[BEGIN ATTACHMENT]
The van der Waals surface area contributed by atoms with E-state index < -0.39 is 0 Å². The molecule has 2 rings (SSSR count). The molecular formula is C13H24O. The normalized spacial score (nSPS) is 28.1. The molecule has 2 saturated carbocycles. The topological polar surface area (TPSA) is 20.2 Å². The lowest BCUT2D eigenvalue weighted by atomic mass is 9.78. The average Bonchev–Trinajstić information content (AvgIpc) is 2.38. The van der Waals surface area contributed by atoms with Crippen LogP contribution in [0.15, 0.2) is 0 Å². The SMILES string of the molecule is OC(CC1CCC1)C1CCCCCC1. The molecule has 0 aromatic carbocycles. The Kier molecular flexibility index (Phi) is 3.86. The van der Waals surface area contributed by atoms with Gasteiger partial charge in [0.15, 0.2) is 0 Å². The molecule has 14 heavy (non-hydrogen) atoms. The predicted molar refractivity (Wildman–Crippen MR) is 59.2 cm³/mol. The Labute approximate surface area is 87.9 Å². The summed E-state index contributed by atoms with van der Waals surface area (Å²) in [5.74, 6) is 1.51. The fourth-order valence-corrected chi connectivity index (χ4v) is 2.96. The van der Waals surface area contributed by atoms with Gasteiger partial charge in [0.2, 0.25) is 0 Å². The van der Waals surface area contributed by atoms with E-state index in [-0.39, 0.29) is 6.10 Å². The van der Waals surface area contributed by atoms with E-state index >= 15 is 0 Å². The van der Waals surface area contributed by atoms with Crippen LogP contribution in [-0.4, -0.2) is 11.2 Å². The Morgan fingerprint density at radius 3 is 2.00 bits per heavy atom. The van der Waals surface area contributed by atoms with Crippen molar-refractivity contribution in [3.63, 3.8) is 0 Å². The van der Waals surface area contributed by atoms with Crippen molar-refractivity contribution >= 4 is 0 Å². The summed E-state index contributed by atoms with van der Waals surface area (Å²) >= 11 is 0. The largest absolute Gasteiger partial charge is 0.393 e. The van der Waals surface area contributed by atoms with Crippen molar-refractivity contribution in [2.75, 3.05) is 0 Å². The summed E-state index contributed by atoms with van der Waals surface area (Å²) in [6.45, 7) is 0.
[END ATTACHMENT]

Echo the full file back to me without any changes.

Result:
The van der Waals surface area contributed by atoms with E-state index < -0.39 is 0 Å². The molecule has 2 rings (SSSR count). The molecular formula is C13H24O. The normalized spacial score (nSPS) is 28.1. The molecule has 2 saturated carbocycles. The topological polar surface area (TPSA) is 20.2 Å². The lowest BCUT2D eigenvalue weighted by atomic mass is 9.78. The average Bonchev–Trinajstić information content (AvgIpc) is 2.38. The van der Waals surface area contributed by atoms with Crippen LogP contribution in [0.15, 0.2) is 0 Å². The SMILES string of the molecule is OC(CC1CCC1)C1CCCCCC1. The molecule has 0 aromatic carbocycles. The Kier molecular flexibility index (Phi) is 3.86. The van der Waals surface area contributed by atoms with Gasteiger partial charge in [0.15, 0.2) is 0 Å². The molecule has 14 heavy (non-hydrogen) atoms. The predicted molar refractivity (Wildman–Crippen MR) is 59.2 cm³/mol. The Labute approximate surface area is 87.9 Å². The summed E-state index contributed by atoms with van der Waals surface area (Å²) in [5.74, 6) is 1.51. The fourth-order valence-corrected chi connectivity index (χ4v) is 2.96. The van der Waals surface area contributed by atoms with Gasteiger partial charge in [0.2, 0.25) is 0 Å². The van der Waals surface area contributed by atoms with E-state index in [-0.39, 0.29) is 6.10 Å². The van der Waals surface area contributed by atoms with E-state index >= 15 is 0 Å². The van der Waals surface area contributed by atoms with Crippen LogP contribution in [-0.4, -0.2) is 11.2 Å². The Morgan fingerprint density at radius 3 is 2.00 bits per heavy atom. The van der Waals surface area contributed by atoms with Crippen molar-refractivity contribution in [3.63, 3.8) is 0 Å². The van der Waals surface area contributed by atoms with Crippen molar-refractivity contribution >= 4 is 0 Å². The summed E-state index contributed by atoms with van der Waals surface area (Å²) >= 11 is 0. The largest absolute Gasteiger partial charge is 0.393 e. The van der Waals surface area contributed by atoms with Crippen molar-refractivity contribution in [2.75, 3.05) is 0 Å². The summed E-state index contributed by atoms with van der Waals surface area (Å²) in [6.45, 7) is 0.